My research comprises consumer behavior, and I am interested in consumers’ reactions to marketing stimuli, such as encountering a sales person, interacting with a service worker, being in a store environment, and marketing communications. Examples of reactions in my studies are customer satisfaction, loyalty, emotions, justice perceptions, attitudes, and intentions. These reactions mirror the broad view of “behavior” in consumer research: psychological reactions, and thus not only behavior as it is manifested in observable activities, are important for our understanding of what it means to be a consumer (and a marketer) in a society increasingly obsessed with consumption.
Customer satisfaction, a popular construct in both academic research and in marketing practice, has been the point of departure for several of my specific studies. Satisfaction is a post-purchase evaluation construct, and it thus requires that the consumer has experienced an offer before the evaluation can be made. A satisfied state of mind is assumed to lead to many benefits for a firm (particularly loyalty). By definition, however, satisfaction is a somewhat stale and lukewarm state. My argument in examining satisfaction is therefore that there must by also other post-purchase reactions, which are more thrilling and arousing from the customer’s point of view – and capable of producing stronger effects on loyalty and other outcome variables. Indeed, as I have discovered, other reactions do exist, such as joy and excitement. And as goal variables for marketers, they offer alternatives for the firm wanting to differentiate itself in an era in which many firms are concerned with managing the customers’ impressions of an offer or a brand.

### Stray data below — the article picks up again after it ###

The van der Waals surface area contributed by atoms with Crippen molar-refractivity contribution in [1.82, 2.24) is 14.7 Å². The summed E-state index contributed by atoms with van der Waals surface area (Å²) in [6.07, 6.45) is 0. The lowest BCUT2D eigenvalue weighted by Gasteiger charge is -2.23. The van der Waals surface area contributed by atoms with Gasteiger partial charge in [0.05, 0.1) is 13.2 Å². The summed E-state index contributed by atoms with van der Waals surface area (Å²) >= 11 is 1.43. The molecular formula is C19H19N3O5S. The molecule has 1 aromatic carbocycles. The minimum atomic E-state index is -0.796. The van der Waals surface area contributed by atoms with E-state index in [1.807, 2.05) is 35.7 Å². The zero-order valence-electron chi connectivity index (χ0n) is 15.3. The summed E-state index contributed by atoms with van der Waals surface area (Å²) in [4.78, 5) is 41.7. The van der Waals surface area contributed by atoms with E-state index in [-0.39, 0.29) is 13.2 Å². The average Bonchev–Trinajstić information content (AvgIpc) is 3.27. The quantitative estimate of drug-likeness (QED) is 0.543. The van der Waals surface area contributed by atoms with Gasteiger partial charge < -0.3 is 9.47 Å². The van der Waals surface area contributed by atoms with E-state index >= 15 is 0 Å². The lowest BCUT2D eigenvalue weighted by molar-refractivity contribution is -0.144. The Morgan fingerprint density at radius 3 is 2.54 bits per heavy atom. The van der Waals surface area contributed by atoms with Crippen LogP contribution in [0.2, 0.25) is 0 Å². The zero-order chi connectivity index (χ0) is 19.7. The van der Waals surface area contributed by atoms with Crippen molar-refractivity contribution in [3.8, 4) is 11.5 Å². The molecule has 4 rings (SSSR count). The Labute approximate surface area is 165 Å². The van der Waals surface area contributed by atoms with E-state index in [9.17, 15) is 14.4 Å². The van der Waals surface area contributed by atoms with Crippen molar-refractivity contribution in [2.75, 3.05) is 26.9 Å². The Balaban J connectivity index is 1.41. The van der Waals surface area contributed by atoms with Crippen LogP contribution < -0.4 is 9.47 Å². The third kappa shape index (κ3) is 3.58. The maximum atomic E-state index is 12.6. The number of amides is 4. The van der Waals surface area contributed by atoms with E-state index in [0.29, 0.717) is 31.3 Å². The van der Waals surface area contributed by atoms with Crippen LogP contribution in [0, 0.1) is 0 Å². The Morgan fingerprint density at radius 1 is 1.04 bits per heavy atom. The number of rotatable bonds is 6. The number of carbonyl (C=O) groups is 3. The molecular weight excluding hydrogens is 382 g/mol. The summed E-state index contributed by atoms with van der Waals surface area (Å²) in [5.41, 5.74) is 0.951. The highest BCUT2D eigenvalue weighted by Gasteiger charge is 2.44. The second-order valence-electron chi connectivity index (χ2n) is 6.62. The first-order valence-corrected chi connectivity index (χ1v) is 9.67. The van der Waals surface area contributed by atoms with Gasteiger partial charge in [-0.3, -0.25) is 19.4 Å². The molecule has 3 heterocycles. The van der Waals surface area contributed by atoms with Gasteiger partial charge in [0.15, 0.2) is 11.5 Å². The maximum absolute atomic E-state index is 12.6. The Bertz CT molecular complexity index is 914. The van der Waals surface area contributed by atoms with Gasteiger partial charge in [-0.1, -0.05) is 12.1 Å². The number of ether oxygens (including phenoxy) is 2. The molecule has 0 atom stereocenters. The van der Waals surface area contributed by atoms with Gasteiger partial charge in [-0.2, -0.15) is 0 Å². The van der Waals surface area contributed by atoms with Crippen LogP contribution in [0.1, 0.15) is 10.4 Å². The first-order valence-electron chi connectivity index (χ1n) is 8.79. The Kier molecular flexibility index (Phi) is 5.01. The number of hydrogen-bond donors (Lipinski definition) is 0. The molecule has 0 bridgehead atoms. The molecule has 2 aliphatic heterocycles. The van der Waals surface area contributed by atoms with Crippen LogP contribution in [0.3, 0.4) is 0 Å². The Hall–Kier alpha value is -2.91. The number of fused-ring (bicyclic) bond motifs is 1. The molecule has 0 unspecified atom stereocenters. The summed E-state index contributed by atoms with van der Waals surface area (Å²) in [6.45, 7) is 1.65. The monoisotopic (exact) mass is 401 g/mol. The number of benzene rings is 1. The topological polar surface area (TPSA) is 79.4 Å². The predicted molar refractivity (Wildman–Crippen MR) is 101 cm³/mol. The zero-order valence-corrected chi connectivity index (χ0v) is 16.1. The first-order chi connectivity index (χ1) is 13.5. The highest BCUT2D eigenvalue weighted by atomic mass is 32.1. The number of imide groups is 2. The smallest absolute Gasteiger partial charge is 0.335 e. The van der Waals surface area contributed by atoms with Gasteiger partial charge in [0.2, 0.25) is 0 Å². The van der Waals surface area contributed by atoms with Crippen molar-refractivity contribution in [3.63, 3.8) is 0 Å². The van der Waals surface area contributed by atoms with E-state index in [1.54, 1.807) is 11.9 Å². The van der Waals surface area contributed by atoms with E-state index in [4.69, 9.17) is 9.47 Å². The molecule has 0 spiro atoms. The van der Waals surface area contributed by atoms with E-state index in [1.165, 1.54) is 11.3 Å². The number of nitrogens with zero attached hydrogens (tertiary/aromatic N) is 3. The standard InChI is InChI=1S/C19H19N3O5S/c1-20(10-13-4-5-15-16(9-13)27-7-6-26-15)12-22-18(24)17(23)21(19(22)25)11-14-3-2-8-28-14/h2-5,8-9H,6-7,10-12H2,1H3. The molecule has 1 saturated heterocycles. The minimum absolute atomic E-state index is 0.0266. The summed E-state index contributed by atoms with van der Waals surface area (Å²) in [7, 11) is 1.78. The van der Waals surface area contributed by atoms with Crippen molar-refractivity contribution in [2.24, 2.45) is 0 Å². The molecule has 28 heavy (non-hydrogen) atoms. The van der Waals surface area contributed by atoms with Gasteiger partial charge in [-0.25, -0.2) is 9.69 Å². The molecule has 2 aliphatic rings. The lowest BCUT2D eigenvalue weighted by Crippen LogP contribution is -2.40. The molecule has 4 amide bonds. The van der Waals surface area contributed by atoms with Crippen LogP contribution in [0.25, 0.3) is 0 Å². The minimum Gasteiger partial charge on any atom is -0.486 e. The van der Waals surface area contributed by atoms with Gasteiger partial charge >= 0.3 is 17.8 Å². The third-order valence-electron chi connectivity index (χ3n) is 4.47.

In conceptual terms, these alternative reactions are often emotions, and they represent another aspect of my research interests. Emotions have one interesting characteristic: they can be evoked easily, in fact almost automatically, by modest clues “leaking out” from marketing stimuli. For example, my studies show that the facial expression and the physical attractiveness of the service worker with whom the customer interacts, and activities carried out by peripheral customers who happen to be present in the store environment, indeed have an impact on the customer’s emotions. And in the next step, emotions provide fuel for overall evaluations and decisions. Emotions, then, in my mind, deserve a more prominent place in models of evaluations, choices, and decision making, yet in many existing research streams they are often seen as primitive reactions unworthy of the researcher’s interest.
Currently, I am particularly interested in effects on customers who are engageged in face-to-face encounters with firm representatives (i.e., human beings). My most recent book, Kundmötet (Liber, 2012), deals with this. I keep a blog with the same theme; you can find this blog here: http://kundmotet.wordpress.com/